“Cash in: To withdraw from a venture by or as if by settling one’s account.”
Paul Offit would like the world to see him as a champion of children’s health and a disinterested observer of controversial issues in autism and vaccine safety. In the view of many in the autism community, he is the worst kind of partisan: a Merck-made millionaire, a determined propagandist for expanding the medical industry’s vaccine profit pool and an active opponent of the need to stop the autism epidemic in its tracks. I will confess my own bias up front: like many autism parents, I hope and trust that history will bestow the fullest possible measure of shame on Offit, a man who so richly deserves it.
But lest we ever risk losing the central point here, it’s worth stating clearly: Paul Offit has made millions of dollars in the vaccine industry he so zealously promotes, in books, in articles and in media appearances. His conflicts of interest are not only obvious, they are florid.
I went into further detail on Offit’s ongoing financial stake in Rotateq® in a recent report, “the Offit Index” (see HERE ). This report was based on an important disclosure Offit made to reporter Amy Wallace in late 2009. According to Wallace, “Offit acknowledges that he received a payout — ‘several million dollars, a lot of money’ …last year…He continues to collect a royalty each year.” When we wrote “Counting Offit’s Millions,” this annual royalty was the most difficult piece of Offit’s cash flow to estimate. Because of its size and importance, I wrote “The Offit Index” to further characterize the Offit’s ongoing annual royalty payments and how they might vary going forward based on Rotateq®’s commercial trajectory.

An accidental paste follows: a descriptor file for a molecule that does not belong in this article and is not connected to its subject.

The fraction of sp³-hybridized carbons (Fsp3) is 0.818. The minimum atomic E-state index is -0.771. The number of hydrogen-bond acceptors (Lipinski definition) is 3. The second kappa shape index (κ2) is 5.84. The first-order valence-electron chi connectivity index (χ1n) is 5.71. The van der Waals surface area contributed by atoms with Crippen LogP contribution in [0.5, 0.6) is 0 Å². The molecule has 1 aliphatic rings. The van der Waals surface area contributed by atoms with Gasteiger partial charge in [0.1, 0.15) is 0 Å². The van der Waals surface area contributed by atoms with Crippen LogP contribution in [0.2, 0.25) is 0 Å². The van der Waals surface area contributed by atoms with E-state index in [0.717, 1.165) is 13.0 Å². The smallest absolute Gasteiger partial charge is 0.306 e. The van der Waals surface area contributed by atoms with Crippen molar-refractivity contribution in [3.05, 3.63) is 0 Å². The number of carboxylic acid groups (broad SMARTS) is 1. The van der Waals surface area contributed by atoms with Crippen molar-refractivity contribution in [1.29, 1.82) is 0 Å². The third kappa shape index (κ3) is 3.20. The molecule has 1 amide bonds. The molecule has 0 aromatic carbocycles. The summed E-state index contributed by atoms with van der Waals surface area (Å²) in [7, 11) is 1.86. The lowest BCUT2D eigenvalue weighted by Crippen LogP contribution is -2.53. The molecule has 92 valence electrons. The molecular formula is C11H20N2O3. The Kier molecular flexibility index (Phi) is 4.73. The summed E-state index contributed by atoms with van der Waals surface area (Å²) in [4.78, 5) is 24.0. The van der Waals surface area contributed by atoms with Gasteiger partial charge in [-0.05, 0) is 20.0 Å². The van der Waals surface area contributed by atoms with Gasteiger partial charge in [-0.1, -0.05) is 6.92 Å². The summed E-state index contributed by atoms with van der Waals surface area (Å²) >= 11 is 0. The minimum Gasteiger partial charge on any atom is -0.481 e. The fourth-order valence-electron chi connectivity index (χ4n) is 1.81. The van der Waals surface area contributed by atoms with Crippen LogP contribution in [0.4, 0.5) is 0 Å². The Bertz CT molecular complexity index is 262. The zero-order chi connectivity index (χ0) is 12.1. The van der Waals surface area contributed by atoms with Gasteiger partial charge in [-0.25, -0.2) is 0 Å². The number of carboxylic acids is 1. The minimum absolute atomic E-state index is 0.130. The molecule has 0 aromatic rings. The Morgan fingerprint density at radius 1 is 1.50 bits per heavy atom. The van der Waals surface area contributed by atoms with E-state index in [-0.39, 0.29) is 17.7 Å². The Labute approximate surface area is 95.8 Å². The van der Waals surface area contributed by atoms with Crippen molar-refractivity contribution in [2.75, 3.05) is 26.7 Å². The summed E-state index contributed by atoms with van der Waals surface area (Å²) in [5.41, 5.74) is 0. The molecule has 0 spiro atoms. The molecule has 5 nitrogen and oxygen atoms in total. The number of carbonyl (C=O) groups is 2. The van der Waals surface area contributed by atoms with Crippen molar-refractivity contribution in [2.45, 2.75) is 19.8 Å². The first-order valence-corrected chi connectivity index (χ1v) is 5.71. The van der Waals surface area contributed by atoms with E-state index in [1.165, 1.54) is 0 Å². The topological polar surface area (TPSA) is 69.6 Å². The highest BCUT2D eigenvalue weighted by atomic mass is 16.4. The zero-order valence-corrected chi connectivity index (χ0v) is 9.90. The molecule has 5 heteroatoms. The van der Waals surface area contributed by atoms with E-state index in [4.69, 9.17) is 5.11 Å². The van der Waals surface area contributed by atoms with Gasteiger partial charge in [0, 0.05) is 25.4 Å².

Shortly after we published “The Offit Index,” Offit responded indirectly yet again, making another new and surprising revelation to a friendly blogger. In an email the blogger claimed to receive, Offit wrote, “Just for the record: I no longer financially benefit from the sales of RotaTeq. My financial interests in that vaccine have been sold out by either The Wistar Institute, The Children’s Hospital of Philadelphia [CHOP], or me.”
One word in this sentence, “me”, provided important new information. In “Counting Offit’s Millions” we described in some detail the sale of royalty streams by Wistar and CHOP. But the report that Offit’s “financial interests in that vaccine have been sold out by…me” was entirely new.
So between his interview with Amy Wallace in October 2009 and January 2011, Offit cashed in, effectively settling his account with Merck on Rotateq®. How did that account turn out when all was said and done? In brief, here’s a recap of what we know about the millions Offit has received from Merck, including an estimate of the last piece of cash Offit may have received on his own recent sale.
1. The CHOP payout from the Royalty Pharma sale-- $6.2 million. On April 24, 2008, CHOP sold its royalty interest in Rotateq® for $182 million to Royalty Pharma. The vaccine’s three inventors shared roughly 10% of the proceeds, with Offit’s share coming to slightly less than $6.2 million according to our calculations. This was the “several million dollars, a lot of money” that Offit acknowledged receiving to Amy Wallace.